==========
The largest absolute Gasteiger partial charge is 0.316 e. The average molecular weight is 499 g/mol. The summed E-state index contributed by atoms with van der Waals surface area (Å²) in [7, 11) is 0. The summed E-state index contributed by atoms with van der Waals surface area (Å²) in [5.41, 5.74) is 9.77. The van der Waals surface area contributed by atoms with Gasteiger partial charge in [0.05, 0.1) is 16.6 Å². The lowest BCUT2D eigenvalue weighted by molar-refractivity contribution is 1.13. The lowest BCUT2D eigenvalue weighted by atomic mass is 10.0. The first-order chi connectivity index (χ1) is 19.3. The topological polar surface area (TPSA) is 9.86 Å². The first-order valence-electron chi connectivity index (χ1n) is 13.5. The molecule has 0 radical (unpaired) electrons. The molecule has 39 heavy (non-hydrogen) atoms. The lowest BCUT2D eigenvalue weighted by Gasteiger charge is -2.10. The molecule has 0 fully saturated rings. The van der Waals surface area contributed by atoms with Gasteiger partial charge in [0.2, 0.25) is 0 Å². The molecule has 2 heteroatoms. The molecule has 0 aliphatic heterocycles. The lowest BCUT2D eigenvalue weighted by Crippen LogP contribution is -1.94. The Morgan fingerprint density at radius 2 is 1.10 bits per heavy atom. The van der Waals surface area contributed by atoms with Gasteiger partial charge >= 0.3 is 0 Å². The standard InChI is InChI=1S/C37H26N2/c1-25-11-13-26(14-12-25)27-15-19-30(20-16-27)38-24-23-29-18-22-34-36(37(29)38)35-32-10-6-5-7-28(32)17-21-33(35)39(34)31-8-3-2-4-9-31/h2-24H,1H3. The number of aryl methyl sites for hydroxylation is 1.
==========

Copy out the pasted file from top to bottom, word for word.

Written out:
The largest absolute Gasteiger partial charge is 0.316 e. The average molecular weight is 499 g/mol. The summed E-state index contributed by atoms with van der Waals surface area (Å²) in [7, 11) is 0. The summed E-state index contributed by atoms with van der Waals surface area (Å²) in [5.41, 5.74) is 9.77. The van der Waals surface area contributed by atoms with Gasteiger partial charge in [0.05, 0.1) is 16.6 Å². The lowest BCUT2D eigenvalue weighted by molar-refractivity contribution is 1.13. The lowest BCUT2D eigenvalue weighted by atomic mass is 10.0. The first-order chi connectivity index (χ1) is 19.3. The topological polar surface area (TPSA) is 9.86 Å². The first-order valence-electron chi connectivity index (χ1n) is 13.5. The molecule has 0 radical (unpaired) electrons. The molecule has 39 heavy (non-hydrogen) atoms. The lowest BCUT2D eigenvalue weighted by Gasteiger charge is -2.10. The molecule has 0 fully saturated rings. The van der Waals surface area contributed by atoms with Gasteiger partial charge in [0.2, 0.25) is 0 Å². The molecule has 2 heteroatoms. The molecule has 0 aliphatic heterocycles. The lowest BCUT2D eigenvalue weighted by Crippen LogP contribution is -1.94. The Morgan fingerprint density at radius 2 is 1.10 bits per heavy atom. The van der Waals surface area contributed by atoms with Gasteiger partial charge >= 0.3 is 0 Å². The standard InChI is InChI=1S/C37H26N2/c1-25-11-13-26(14-12-25)27-15-19-30(20-16-27)38-24-23-29-18-22-34-36(37(29)38)35-32-10-6-5-7-28(32)17-21-33(35)39(34)31-8-3-2-4-9-31/h2-24H,1H3. The number of aryl methyl sites for hydroxylation is 1.